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Painting Memories of Lansdale's Past

Judith Boyles has begun to capture moments from Lansdale's heyday. Giclee prints of two oil masterpieces are available for purchase to benefit Lansdale Historical Society

You could call Judy Boyles a memory preservationist.

She has a knack for capturing majestic moments in nature via camera and recreating them on canvas, moments beautifully embedded in your mind or abstractly described as words in some memoir.

Her latest oils are neither flora nor fauna, but this: nostalgia.

Stand at West Main Street and N. Towamencin Avenue and look in the direction of the water tower; you see a parking lot for a Univest Insurance building that spans the entire block.

In the 1920s, it looked much different. In fact, it was the crown jewel of town, frequented daily. On March 5, 1928, Lansdale Theater opened and remained on that site until its demolition in 1979.

In its heyday, it was the place to see “All Talking Pictures.” The building was also the home of, among other stores, Bitner’s Drugs.

Now, Lansdale Theater circa early-1930s, lives on in Boyles’ brushstrokes.

Now, supporters of Lansdale Historical Society, lovers of old Lansdale, and admirers of Boyles’ artwork alike now own a moment in time.

“I painted a lot of scenes from Italy. When I was painting one day, I said, ‘This is foolish. There’s so much art in my own area.’ Looking back to the 1950s, I think about those memories. I never stopped to realize how much history goes way back.”

She started attending Lansdale Historical Society community presentations. She spent time researching old photographs of the borough at Jenkins Homestead Research Center.

Those experiences became new muses for Boyles. She decided she would do paintings of local historic landmarks and give a percentage of sales to the society.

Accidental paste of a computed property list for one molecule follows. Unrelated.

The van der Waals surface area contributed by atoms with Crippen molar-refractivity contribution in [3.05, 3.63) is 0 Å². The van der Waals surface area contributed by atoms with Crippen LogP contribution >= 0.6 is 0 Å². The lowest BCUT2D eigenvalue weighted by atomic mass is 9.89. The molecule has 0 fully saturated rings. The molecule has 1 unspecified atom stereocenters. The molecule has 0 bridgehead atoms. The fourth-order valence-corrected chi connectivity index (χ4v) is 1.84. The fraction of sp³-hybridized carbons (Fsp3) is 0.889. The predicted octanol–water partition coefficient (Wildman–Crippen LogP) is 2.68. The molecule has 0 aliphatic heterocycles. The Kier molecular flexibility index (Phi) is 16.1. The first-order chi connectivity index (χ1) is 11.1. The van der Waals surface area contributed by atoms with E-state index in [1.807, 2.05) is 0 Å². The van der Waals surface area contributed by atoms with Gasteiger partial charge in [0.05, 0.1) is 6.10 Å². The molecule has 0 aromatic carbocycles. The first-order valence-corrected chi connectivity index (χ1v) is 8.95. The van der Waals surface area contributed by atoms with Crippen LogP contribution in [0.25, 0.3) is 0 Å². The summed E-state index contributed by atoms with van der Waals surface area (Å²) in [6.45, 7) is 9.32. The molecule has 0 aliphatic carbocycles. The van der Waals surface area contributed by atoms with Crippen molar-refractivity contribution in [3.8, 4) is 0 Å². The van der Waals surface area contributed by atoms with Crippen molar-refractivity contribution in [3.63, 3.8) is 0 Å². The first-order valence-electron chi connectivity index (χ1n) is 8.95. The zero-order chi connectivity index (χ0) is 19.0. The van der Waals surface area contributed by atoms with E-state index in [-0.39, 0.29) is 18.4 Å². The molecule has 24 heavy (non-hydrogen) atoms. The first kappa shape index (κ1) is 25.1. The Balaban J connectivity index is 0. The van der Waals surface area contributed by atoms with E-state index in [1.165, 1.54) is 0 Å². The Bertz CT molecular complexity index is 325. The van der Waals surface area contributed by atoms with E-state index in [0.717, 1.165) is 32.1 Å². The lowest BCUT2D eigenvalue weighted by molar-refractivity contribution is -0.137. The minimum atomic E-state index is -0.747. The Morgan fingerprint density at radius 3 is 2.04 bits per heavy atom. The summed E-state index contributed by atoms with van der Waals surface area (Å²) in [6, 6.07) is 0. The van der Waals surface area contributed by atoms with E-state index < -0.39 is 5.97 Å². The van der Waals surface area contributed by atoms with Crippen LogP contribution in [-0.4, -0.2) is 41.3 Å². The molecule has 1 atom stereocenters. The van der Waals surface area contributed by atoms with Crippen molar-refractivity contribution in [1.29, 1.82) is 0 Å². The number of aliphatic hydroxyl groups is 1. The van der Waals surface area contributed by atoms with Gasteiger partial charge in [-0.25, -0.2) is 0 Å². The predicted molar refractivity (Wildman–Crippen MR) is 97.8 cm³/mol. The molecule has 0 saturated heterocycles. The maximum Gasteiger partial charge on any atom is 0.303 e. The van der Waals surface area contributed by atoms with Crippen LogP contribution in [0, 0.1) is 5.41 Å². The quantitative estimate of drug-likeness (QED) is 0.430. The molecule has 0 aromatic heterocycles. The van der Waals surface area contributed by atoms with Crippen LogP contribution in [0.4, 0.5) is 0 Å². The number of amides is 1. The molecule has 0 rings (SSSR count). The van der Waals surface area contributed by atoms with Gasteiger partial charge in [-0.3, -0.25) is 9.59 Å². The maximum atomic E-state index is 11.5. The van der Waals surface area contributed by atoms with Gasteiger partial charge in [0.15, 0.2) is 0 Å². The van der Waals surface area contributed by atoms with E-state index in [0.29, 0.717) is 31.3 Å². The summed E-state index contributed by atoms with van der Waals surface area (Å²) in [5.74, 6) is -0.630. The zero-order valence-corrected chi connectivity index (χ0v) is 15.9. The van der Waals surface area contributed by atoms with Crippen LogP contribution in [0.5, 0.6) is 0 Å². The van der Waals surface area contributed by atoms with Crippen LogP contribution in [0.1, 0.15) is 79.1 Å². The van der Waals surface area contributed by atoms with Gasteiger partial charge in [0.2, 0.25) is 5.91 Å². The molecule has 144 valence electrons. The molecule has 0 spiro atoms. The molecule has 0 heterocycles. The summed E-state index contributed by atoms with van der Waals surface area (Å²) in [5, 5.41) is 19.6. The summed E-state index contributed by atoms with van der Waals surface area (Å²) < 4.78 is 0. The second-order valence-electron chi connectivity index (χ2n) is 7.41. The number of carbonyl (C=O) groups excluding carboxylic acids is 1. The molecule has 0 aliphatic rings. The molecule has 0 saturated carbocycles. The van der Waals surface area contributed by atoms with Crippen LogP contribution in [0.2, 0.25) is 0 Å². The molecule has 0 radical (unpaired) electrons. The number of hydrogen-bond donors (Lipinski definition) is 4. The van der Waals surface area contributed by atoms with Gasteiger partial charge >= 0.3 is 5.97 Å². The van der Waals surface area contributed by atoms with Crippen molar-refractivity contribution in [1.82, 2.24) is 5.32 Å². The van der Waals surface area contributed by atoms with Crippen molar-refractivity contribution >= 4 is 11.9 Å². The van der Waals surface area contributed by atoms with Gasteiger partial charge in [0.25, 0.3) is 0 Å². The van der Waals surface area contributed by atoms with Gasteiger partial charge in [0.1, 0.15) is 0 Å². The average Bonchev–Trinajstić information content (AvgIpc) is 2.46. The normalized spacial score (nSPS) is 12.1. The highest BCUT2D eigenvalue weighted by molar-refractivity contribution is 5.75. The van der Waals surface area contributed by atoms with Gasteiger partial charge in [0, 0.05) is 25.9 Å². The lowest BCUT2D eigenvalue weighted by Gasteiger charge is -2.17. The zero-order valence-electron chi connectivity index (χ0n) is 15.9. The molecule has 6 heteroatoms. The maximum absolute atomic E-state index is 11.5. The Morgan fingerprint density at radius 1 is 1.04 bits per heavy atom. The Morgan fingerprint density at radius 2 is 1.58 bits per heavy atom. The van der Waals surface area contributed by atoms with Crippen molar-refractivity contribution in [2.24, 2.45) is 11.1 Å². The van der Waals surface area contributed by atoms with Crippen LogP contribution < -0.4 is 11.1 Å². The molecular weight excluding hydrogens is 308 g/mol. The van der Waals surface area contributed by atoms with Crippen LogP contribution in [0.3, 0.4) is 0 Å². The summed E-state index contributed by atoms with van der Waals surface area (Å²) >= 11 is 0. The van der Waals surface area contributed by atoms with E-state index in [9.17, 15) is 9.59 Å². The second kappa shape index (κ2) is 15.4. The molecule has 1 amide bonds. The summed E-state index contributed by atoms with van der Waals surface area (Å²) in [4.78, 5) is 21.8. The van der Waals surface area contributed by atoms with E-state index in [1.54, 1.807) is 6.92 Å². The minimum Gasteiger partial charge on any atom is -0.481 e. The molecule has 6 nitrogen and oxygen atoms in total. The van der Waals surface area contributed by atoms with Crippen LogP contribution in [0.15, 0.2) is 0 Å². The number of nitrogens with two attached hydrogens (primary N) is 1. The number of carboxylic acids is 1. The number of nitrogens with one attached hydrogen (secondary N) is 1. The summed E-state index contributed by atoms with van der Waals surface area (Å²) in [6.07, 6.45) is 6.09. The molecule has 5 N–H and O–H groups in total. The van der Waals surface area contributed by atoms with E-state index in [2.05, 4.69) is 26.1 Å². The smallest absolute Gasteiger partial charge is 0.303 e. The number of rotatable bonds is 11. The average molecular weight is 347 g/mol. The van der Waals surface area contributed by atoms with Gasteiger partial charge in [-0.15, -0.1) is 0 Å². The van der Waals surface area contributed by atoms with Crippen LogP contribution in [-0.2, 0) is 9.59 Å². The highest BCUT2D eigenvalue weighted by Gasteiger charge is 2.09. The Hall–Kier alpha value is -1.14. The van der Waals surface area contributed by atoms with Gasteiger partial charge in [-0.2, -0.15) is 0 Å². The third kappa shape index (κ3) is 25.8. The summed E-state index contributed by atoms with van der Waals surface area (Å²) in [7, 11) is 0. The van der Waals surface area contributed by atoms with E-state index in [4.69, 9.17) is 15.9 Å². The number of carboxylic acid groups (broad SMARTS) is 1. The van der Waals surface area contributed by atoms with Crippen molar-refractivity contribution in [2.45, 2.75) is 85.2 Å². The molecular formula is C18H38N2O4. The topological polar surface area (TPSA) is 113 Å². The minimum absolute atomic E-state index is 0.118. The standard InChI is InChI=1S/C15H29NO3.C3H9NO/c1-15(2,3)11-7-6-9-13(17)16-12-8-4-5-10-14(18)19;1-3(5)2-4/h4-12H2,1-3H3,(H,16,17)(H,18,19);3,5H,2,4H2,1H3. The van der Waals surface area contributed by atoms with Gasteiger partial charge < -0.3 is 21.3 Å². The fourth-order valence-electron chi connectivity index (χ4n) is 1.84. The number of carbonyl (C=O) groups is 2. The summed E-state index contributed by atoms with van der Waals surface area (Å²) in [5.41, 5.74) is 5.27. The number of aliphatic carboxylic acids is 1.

“I’ve gotten so absorbed, because the more I looked at the old photos, I became fascinated with history,” she said.

The same fascination was echoed and shared with Boyles at the recent Founders Day event, where she appeared to sell her paintings and support the society.

“If you listened to people (at Founders Day), you would understand why people loved the theater: everybody’s stories are different about the theater.  One old man told me he owned one of the lights in the foyer shaped like a star,” she said. “There are so many memories of going to the theater.”

Boyles has her memories, and her children have their memories. Those were the main reasons for her commitment.

“My daughter said, ‘I remember Nana took me to see my first movie in the theater, ‘Gone With the Wind.’’ That’s just one of the memories people have given me,” she said.

During the process, she contacted Bitner’s son to be in the painting, and even did research on the cars and costumes of that era. She took some liberty with the oil painting of the theater.

Boyles had to work with a black-and-white photograph; she dwelled on what she could do different. She decided to paint it at night, which gave her a challenge on the lighting. She sketched it on canvas and gently filled it in with color, at eight to 10 hours a day over three months.

“When I saw the picture of the theater,” she said, “I said, ‘That’s such neat architecture,’ and they got rid of so much that was beautiful in Lansdale.”

Born into Art

Boyles, 73, was born to a local artist named Ruth Shissler. When Shissler was a little girl, her mother asked her one day what she really wanted. The girl responded, “A sketchbook and pencil.”

Shissler’s influence continued through matrimony when she became Mrs. Emmerick.

Boyles was immersed in her mother’s passionate talent: she posed for portraits, she learned techniques and visual elements like composition and perspective and she painted her first oil of Raggedy Ann and Andy at age seven.

“From the time I was little, I wanted to be around artists,” Boyles said. “I learned from listening and watching them.”